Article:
1,105 reputation
922
bio website
location Europe
age
visits member for 2 years, 6 months
seen Apr 19 at 4:47

A software developer by day, a human developer by night.


Mar
10
comment The dream of declarative programming
@jamesqf You can't really see the point without actually trying yourself (I'd recommend QML of Qt for playing with declarative ideas). Imagine someone who only knows imperative programming, and them trying to understand point of OOP or functional programming without actually trying it out for real.
Mar
10
comment The dream of declarative programming
@jamesqf In declarative programming, you would just state that something is sorted. You could declare sort order be bound to some variable/property. And then it would be so. No need to explicitly call sort every time new data is added or sort order changes.
Mar
9
comment Why aren't `void *`'s implicitly cast in C++?
It's worth noting, that casts through void* are more unsafe in C++, because with the way certain OOP features are implemented in C++, pointer to same object might have different value depending on pointer type.
Jan
22
awarded  Enlightened
Jan
22
awarded  Nice Answer
Dec
28
comment Are all magic numbers created the same?
@supercat Case by case I think. If it is a single bit, use << to indicate which bit, for example. If it is kilobyte division, then I'd use decimal number. Etc, case by case.
Dec
20
comment Are all magic numbers created the same?
This answer could benefit from a mention, that some "obvious" numbers, 1024 definitely being one, are such that other developers are very likely to spontaneously write them as numbers, even when someone defines a named constant for them. I for one most likely would not even think of searching the source code for existing constant for 1024 if I didn't already know there is one, if I needed to use 1024 in byte amount conversion.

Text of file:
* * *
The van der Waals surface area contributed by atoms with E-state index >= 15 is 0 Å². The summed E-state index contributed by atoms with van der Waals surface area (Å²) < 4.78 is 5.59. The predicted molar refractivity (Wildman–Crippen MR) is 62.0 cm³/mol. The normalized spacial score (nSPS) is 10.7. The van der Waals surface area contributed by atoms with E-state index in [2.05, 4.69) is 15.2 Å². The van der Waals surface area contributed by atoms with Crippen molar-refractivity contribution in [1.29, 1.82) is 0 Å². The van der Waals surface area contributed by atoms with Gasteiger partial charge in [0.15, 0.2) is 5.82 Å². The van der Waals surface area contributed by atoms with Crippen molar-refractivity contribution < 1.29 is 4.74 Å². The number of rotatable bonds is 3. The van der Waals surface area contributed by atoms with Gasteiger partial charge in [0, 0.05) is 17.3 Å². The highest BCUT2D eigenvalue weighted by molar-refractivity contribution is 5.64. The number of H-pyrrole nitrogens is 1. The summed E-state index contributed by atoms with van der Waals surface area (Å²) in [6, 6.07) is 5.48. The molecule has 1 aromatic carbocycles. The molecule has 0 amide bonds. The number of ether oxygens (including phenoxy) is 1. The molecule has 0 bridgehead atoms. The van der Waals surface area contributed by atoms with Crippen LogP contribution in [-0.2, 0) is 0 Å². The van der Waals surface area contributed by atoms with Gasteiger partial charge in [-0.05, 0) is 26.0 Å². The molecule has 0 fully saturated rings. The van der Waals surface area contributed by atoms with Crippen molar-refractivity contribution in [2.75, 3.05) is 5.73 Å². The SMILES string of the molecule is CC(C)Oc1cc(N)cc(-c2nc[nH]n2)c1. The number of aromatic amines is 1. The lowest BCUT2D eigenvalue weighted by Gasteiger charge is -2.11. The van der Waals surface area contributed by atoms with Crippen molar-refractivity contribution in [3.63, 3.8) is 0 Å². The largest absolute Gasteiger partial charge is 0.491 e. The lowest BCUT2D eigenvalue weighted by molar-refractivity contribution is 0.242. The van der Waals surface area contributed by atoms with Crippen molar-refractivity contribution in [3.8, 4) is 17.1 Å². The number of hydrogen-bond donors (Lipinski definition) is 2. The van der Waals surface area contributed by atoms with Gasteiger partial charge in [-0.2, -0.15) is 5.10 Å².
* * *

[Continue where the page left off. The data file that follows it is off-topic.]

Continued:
Nov
8
comment Is it good practice to rely on headers being included transitively?
A note about including unnecessary headers, it does matter to compilation times, first of directly (especially if it is template-heavy C++), but especially when including headers of same or dependency project where the include file also changes, and will trigger recompilation of everything including it (if you have working dependencies, if you don't then you have to be doing clean build all the time...).
Nov
8
comment Is it good practice to rely on headers being included transitively?
Note about order of includes: sometimes the order is important, for example when including X11 headers. This can be due to design (which might in that case be considered bad design), sometimes it is due to unfortunate incompatibility issues.
Oct
27
awarded  Yearling
Sep
24
awarded  Autobiographer
Aug
27
answered Multithreading: am I doing it wrong?
Jul
2
awarded  Curious
Jun
28
reviewed No Action Needed Checked vs Unchecked vs No Exception… A best practice of contrary beliefs
Jun
26
awarded  Custodian
Jun
25
reviewed No Action Needed Is hadoop designed only for “simple” data processing jobs, where communications between the distributed nodes are sparse?
Jun
25
comment Is template “metaprogramming” in Java a good idea?
Indeed, assuming there is a performance benefit now, without measuring is folly. Your goal could be, make sure code gets inlined and optimized by JIT. Another thing is, if it works and doesn't need maintenance, don't fix it.
Jun
23
answered Is there a benefit in compiling your code as you go along?
Jun
23
comment Is there a benefit in compiling your code as you go along?
Quite often scripting code is developed "live", that is it is executed in REPL environment. So "compilation" indeed happens all the time, most code that is written to the source file has also been executed once. Not all write script code this way, but I'd say anybody used to and fond of the relative "safety" of statically typed languages and compiler errors given by bad code, they should work in scripting languages this way.
Jun
12
comment How to name a method that both performs a task and returns a boolean as a status?
@Doval about premature optimization: exceptions are often fundamental architectural aspect, and by the time there is meaningful profiling data, it's too late to change, it'd need too many changes. Premature optimization argument only really applies to internal implementations, parts that can be easily changed.